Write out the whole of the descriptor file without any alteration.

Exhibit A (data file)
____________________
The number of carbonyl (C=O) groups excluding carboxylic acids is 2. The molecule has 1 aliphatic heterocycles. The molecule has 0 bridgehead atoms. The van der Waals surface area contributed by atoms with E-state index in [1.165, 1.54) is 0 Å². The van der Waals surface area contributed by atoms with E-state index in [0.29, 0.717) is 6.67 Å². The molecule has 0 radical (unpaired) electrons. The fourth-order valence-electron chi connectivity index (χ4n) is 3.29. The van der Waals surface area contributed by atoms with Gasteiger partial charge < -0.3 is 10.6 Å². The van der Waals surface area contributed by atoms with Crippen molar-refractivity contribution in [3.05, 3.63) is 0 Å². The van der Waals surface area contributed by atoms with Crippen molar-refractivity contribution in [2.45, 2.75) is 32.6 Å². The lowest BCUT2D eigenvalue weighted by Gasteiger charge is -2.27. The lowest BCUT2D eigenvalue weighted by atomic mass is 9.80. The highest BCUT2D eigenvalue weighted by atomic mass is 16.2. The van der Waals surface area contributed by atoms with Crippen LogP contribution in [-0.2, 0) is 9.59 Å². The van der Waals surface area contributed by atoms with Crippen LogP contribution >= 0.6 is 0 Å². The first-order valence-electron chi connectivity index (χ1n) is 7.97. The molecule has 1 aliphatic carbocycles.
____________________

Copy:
The number of carbonyl (C=O) groups excluding carboxylic acids is 2. The molecule has 1 aliphatic heterocycles. The molecule has 0 bridgehead atoms. The van der Waals surface area contributed by atoms with E-state index in [1.165, 1.54) is 0 Å². The van der Waals surface area contributed by atoms with E-state index in [0.29, 0.717) is 6.67 Å². The molecule has 0 radical (unpaired) electrons. The fourth-order valence-electron chi connectivity index (χ4n) is 3.29. The van der Waals surface area contributed by atoms with Gasteiger partial charge < -0.3 is 10.6 Å². The van der Waals surface area contributed by atoms with Crippen molar-refractivity contribution in [3.05, 3.63) is 0 Å². The van der Waals surface area contributed by atoms with Crippen molar-refractivity contribution in [2.45, 2.75) is 32.6 Å². The lowest BCUT2D eigenvalue weighted by Gasteiger charge is -2.27. The lowest BCUT2D eigenvalue weighted by atomic mass is 9.80. The highest BCUT2D eigenvalue weighted by atomic mass is 16.2. The van der Waals surface area contributed by atoms with Crippen LogP contribution in [-0.2, 0) is 9.59 Å². The van der Waals surface area contributed by atoms with Crippen LogP contribution >= 0.6 is 0 Å². The first-order valence-electron chi connectivity index (χ1n) is 7.97. The molecule has 1 aliphatic carbocycles.